Thursday, May 30, 2019

Power, Morality, and Terror Essay -- Terrorism Terrorist September 11

Power, Morality, and TerrorIn the wake of events stemming from the bombing of the World Trade Center, citizens of the United States have behind been coming to grips with many changes- new threats, new fears, and a new vision of the world and our place within it. As we re-adjust the lens through which we see our geopolitical landscape and begin to formulate a national security policy which can effectively respond to the terrorist threat, we must acquire a firm taking into custody of what motivates terrorist operatives. It will not suffice to merely throw out simplistic explanations of terrorist motives such as, theyre evil. . .they hate us. . .theyre irrational. . .they hate freedom. Rather, we must take a systematic look at what motivates terrorism on the theoretical level. In some ways, terrorism is just a new variation on an hoar theme. For as long as men have lived in societies, there have been the haves and the have-nots, the dominant classes and the oppressed groups, the weak and the strong. Whereas the tactics of terrorists may be more(prenominal) technologically advanced and, arguably, more cruel than those used by insurgents of the past, their primary goal of altering either the regional or global polarity is as old as mankind itself. For their part, those dominant nations against whom the repressed campaign tend to engage in a brand of rhetoric which portrays the opposition as virtuously depraved. While this may or may not be the case, two important questions follow which are asked all too rarely. The first question is how legitimate are the claims of the repressed that the dominant state itself is morally culpable? In the current case, the United States is responsible for committing a number of evils against Muslims. This is esp... ...orism is the last resort of a desperate people. Perhaps its best cure is to confront and rectify the grievances of those who suffer so greatly at our hands (often because of our narrow oil-interests in the Persian Gulf). regular(a) a minimal increase in the standard of living in such countries, even a small acknowledgment of our role in maintaining and infuriating this suffering- would instill in potential insurgents the one thing that stops terrorism dead in its tracks- hope. SourcesBetts, Richard K. ed. Conflict After the Cold contend Arguments on Causes of War and Peace. Carr, Edward Hallett. Realism and Idealism. Second Edition. Longman Press New York. 2002. Coates, AJ. The Ethics of War. Manchester University Press. New York 1997.Liang, Qiao and Wang Xiangsui. Unrestricted Warfare. Beijing PLA Literature and Arts Publishing House. 1999.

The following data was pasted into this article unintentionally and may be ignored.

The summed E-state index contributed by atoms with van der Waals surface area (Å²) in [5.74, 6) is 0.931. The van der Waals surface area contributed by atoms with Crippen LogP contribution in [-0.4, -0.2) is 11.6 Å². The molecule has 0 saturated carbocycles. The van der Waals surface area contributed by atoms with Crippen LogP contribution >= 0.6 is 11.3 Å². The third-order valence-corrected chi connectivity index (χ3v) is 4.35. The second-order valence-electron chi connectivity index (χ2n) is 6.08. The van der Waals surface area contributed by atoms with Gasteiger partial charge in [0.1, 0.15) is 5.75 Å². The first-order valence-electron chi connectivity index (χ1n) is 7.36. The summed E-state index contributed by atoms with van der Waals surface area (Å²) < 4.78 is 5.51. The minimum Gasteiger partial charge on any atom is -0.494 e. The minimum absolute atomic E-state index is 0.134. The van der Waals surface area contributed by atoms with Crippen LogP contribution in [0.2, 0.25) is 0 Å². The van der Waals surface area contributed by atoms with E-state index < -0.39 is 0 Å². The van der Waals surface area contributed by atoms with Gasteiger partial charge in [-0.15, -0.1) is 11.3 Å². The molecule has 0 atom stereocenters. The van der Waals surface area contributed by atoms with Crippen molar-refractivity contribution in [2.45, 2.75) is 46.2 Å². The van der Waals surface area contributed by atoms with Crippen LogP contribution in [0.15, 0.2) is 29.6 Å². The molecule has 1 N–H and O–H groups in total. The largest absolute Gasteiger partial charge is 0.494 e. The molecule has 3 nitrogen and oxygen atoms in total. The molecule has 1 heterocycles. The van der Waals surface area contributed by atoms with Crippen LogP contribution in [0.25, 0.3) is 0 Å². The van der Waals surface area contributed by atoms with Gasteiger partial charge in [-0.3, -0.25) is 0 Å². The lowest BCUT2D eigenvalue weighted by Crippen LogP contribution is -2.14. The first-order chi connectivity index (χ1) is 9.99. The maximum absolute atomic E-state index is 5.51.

No comments:

Post a Comment

Note: Only a member of this blog may post a comment.